16. JHannon

    JHannon Member

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    I found this link to a DIY tray: Slosher I hope it helps.
     
  17. m. dowdall

    m. dowdall Member

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    I took a workshop with magic about a month ago and saw the results of his slosher with stand development. I can confirm that his negatives looked good and even throughout. If I hadn't already made my own using the plans in JHannon's link I would likely have bought one from the Formulary. I made a few modifications to the design suggested. I used a thicker peice of plexiglass and tapped the holes for the screws, that did away with the need for the bottom nuts. The result being that a lot less developer is needed to cover the film. I also put a longer screw in the center of each of the short sides as handle to make it easier to remove the slosher. The plexi base I also made swiss cheese out of to alow the liquids to flow more freely on the underside of the film. I'm not sure this last change realy helped all that much, just what I did. With this setup I can do stand development as well as developing 4 sheets at a time using the same proceedure as paper development. (in total darkness of course)

    Michael
     
    Last edited by a moderator: Jul 28, 2005
  18. Lee L

    Lee L Member

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    That's the link I was recalling. Thanks for posting it.

    Lee
     
  19. mikewhi

    mikewhi Member

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    I was thinking of a 7x17 slosher. Could I just take a 16x20 tray, cut the corders out and drill some holes in the botton, add 1 divider and end up with a decent slosher tray?I could process at lest 2 sheets at a time that way, maybe 4 if I could stack them.

    -MIke
     
  20. Jeremy

    Jeremy Member

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    I went to the hobby store and bought one of those plastic cases to store small thingamabobs (sorry for the technical terms) like buttons and what-not. Then I took a hot utility knife (just heated it with a lighter) and cut out the dividers till I had 3x4" areas divided--no reason this couldn't be done to 4x5" or whatever size. Later I will be drilling holes in it with a paddle bit then covering any sharp edges with a little epoxy. Total cost: $3 including epoxy
     
  21. Tom Hoskinson

    Tom Hoskinson Member

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    Another excellent "Slosher" is the Summitek Cradle.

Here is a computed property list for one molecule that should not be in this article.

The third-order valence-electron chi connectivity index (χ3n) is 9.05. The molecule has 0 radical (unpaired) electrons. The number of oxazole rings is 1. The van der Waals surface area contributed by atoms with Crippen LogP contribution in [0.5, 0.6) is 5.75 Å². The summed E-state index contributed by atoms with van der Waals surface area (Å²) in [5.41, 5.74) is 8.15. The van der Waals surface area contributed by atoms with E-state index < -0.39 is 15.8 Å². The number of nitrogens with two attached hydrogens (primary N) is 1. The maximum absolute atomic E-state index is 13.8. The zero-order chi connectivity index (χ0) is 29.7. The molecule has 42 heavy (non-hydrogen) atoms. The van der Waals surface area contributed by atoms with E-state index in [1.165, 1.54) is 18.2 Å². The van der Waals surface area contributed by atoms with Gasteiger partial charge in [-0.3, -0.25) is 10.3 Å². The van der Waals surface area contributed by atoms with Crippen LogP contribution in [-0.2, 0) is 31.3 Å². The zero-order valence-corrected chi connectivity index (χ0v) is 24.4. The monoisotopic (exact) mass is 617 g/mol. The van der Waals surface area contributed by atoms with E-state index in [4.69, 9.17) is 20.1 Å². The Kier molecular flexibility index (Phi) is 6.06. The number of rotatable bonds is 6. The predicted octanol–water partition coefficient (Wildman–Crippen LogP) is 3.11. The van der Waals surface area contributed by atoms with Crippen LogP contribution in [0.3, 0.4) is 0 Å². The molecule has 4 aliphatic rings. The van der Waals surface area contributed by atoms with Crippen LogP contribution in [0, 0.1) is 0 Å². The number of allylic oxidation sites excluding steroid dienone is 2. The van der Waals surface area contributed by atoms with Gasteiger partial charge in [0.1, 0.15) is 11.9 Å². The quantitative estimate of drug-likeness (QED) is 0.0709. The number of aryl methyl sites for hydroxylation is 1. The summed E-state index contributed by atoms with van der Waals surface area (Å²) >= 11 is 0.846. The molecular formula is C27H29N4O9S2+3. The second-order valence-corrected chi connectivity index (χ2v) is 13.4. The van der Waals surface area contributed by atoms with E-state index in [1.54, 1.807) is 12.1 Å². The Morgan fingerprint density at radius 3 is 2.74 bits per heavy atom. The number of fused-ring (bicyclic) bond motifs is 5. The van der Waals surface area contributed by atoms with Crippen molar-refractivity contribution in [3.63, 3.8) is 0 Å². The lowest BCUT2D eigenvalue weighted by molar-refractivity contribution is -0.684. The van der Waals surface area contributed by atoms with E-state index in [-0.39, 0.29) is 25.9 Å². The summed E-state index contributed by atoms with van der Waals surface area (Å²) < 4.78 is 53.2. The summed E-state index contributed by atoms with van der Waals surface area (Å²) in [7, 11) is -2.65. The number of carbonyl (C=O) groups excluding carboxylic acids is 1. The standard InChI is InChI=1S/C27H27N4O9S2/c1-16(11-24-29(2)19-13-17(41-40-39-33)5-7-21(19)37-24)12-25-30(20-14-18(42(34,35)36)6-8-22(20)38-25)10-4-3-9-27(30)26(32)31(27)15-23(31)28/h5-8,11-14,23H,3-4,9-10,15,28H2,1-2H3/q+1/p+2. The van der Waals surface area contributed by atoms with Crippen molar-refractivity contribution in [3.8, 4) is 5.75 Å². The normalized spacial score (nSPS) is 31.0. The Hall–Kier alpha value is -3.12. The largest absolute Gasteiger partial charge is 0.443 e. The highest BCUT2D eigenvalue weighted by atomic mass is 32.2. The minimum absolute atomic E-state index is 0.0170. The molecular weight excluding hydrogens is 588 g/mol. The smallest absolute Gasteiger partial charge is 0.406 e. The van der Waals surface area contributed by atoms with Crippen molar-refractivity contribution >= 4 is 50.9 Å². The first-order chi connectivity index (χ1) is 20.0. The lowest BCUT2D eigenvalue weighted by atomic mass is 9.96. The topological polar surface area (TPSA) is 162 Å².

http://www.summitek.com/cradle.html

    I have the 4x5 version and the 5x7 version and I like them very much. The CR45 holds 6 sheets of 4X5 film, fits an 11X14 tray and costs $45 + shipping. The CR57 holds 6 sheets of 5X7 film, and fits a 16X20 tray and costs $55 + shipping.

    Summitek does not make an 8x10 version of the Cradle. I have the PF 8x10 Slosher. It is very similar to the Summitek design but is more expensive.
     
  22. jjstafford

    jjstafford Inactive

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    Looks like a copy of the Formulary's slosher. Or is the Forumulary's a copy of theirs? In any event, it's $10 cheaper than the Formulary's, but not cheap enough. Look, it's a $19 part, at best.
     
  23. JHannon

    JHannon Member

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    Glad to help Lee. I have a collection of these photo "DIY" Links. Maybe someday I will actually have the time to do some of them....
     
  24. Monophoto

    Monophoto Member

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    Here's a photo of my home-built 4x5 slosher. It was modeled after one that Chip Forelli let us use in a workshop last summer that in turn was modeled after one that he had used in a workshop with John Sexton.

    The dimensions are not critical - the inside dimensions of each of the six "boxes" has to be slightly larger than a sheet of 4x5 film - I made mine about 4.25 by 5.25. The overall outside dimension has to fit into your 11x14 tray. The holes are 1" diameter. Each box has two 1" holes - the idea is that lowering the slosher into the tray forces chemicals through the holes - this lifts the negative sheets a bit, both for agitation and to assure that chemical flow all around the sheets. I cut an opening from the "outside" hole in each "box" to the edge of the bottom to provide a way to grasp each sheet of film.

    Total construction time was about an hour - I bought one sheet of 1/4" plexiglass at Home Depot from which I was able to construct both the six sheet slosher and a smaller unit that does two sheets in an 8x10 tray.
     

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  25. jjstafford

    jjstafford Inactive

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    Monophoto: That's a product I would pay $59.95 for rather than the others. Methinks you are overestimating our average skills; an hour? I couldn't make that in a day! And the scraps.... whew, I'm really shop-incompetent.
     
  26. photobackpacker

    photobackpacker Advertiser Advertiser

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    JJ:

    If you would like, PM me and I will give you my phone number. I will help you build one.

    Bruce